The Colorado Independent Ethics Commission is expected to release an investigative report this week into allegations that John Hickenlooper, a candidate for the U.S. Senate in 2020, violated state law by receiving free private jet rides and other gifts from corporations when he served as governor. While Hickenlooper has denied any wrongdoing, and last year the Denver Post editorial board said the complaint consisted of “politically motivated lies,” there are fears that the investigation stands to damage Hickenlooper’s chances in Colorado.

The ethics complaint, which was filed last year by former Republican state House Speaker Frank McNulty’s group Public Trust Institute, focuses on a number of trips the former governor made throughout his time in office. A one-year statute of limitations reduced the scope of the investigation to travel between September 2017 and September 2018, which included a high-profile trip to the Bilderberg Meeting in Turin, Italy, a secretive annual gathering of the global elite. The commission last Tuesday voted down requests from Hickenlooper’s attorney to dismiss the complaint and agreed to release the report.

Some progressives worry that Hickenlooper, the current frontrunner and the Democratic Party’s preferred candidate, could fumble the party’s chances of flipping the seat if he is found guilty of violating the state ethics law. Hickenlooper, who abandoned his lagging presidential campaign in order to run for Senate in August, is one of eight Democrats vying for the chance to take on Sen. Cory Gardner, one of the most vulnerable Republicans heading into 2020. And though he was a popular governor and leads Gardner in head-to-head polls, Hickenlooper’s pro-fracking record could also be a liability in the primary, especially as voters’ anxieties over the climate crisis rise.

Critics have already questioned the Democratic Senatorial Campaign Committee’s decision to throw its weight behind the most conservative Democratic candidate before the primary, especially as Colorado becomes increasingly progressive. National Democrats recruited Hickenlooper, despite the fact that he didn’t even want the job, at one point saying that he’s “not cut out to be a senator.”

In August, The Intercept reported that former Colorado House Speaker Andrew Romanoff, a progressive candidate largely considered to be Hickenlooper’s main competition, called the DSCC’s intervention a “recipe for disaster.” He said that if voters are told that their voice doesn’t matter, “then why would they show up in November?”

The original complaint focused on travel including a trip to the Bilderberg Meeting in Italy and related luxury lodging and transportation costs, such as a ride in a chauffeured Maserati limousine; a flight from Dallas, Texas, to Jackson Hole, Wyoming, to attend the American Enterprise Institute’s Jackson Hole Symposium; and a private jet from New Jersey to Colorado. (In 2006, Colorado voters passed a constitutional amendment that created additional restrictions on gifts to elected officials, including a ban on gifts exceeding $53 per year.)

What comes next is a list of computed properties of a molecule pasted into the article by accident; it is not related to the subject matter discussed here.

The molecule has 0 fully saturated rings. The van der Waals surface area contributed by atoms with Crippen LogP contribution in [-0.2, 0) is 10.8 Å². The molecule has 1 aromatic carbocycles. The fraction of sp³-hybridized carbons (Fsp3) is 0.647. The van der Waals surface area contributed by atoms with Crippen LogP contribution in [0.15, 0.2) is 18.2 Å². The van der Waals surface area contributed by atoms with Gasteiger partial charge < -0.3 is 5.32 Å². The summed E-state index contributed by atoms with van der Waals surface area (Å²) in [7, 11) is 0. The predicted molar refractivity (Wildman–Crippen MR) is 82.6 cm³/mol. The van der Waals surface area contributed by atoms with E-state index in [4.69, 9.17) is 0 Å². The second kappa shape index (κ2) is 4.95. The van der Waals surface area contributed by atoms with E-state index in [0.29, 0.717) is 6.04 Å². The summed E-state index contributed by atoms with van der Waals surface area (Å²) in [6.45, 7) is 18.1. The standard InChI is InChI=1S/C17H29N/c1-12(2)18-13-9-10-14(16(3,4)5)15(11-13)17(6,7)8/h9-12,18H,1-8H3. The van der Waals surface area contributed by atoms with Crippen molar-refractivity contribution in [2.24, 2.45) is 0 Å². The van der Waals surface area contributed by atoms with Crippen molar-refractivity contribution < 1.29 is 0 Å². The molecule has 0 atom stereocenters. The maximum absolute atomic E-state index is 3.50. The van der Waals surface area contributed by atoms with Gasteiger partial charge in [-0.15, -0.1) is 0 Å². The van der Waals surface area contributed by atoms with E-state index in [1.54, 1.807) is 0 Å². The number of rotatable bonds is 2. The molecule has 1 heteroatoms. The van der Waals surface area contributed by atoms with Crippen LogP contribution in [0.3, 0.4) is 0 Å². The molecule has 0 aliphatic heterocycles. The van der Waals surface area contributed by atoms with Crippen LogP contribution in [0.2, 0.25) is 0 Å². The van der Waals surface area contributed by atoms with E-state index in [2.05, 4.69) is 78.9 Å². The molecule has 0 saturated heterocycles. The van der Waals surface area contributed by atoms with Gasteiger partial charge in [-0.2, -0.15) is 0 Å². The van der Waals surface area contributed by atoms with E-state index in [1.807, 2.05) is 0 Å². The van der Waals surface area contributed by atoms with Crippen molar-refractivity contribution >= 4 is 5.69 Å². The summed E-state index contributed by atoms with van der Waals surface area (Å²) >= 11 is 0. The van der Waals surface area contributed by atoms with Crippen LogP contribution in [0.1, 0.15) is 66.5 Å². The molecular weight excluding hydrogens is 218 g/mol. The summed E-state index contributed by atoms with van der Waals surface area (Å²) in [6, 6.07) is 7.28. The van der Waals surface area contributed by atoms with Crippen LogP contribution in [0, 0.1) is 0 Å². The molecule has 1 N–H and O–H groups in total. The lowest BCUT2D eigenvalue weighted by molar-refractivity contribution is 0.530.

Hickenlooper’s campaign did not provide comment for this story. In 2018, Hickenlooper’s office denied the allegations and called the ethics complaint a “political stunt.” In a legal response to the ethics commission that year, Hickenlooper’s lawyer argued that he paid for all the expenses related to the Bilderberg conference and that all other expenses were either gifts from personal friends or related to his role as governor.

Last year, the Denver Post’s editorial board said the complaint represents “lazy reporting or perhaps willful disregard of the truth,” adding that, at its worst, the allegations were “politically motivated lies.” And the website Colorado Politics has noted that Public Trust Institute was established just two days before the original complaint was filed.

But ethics complaints, regardless of their legitimacy, provide fuel to the opposing side. Andrew Gillum, who won the Democratic nomination for governor in Florida last year but lost the general election, was similarly hurt by an ethics complaint. In April, he agreed to pay a $5,000 fine to settle a complaint over accepting a gift from a lobbyist — but the complaint cast a long shadow over his political career.

Update: November 8, 2019
The Colorado Independent Ethics Commission released the investigative report on November 7. It includes interviews and receipts from Hickenlooper detailing travel to Italy, New Jersey, Connecticut, Texas, and Jackson Hole, Wyoming. While the report doesn’t draw any conclusions, the evidence presented by Hickenlooper seems to refute the appearance of an ethical violation.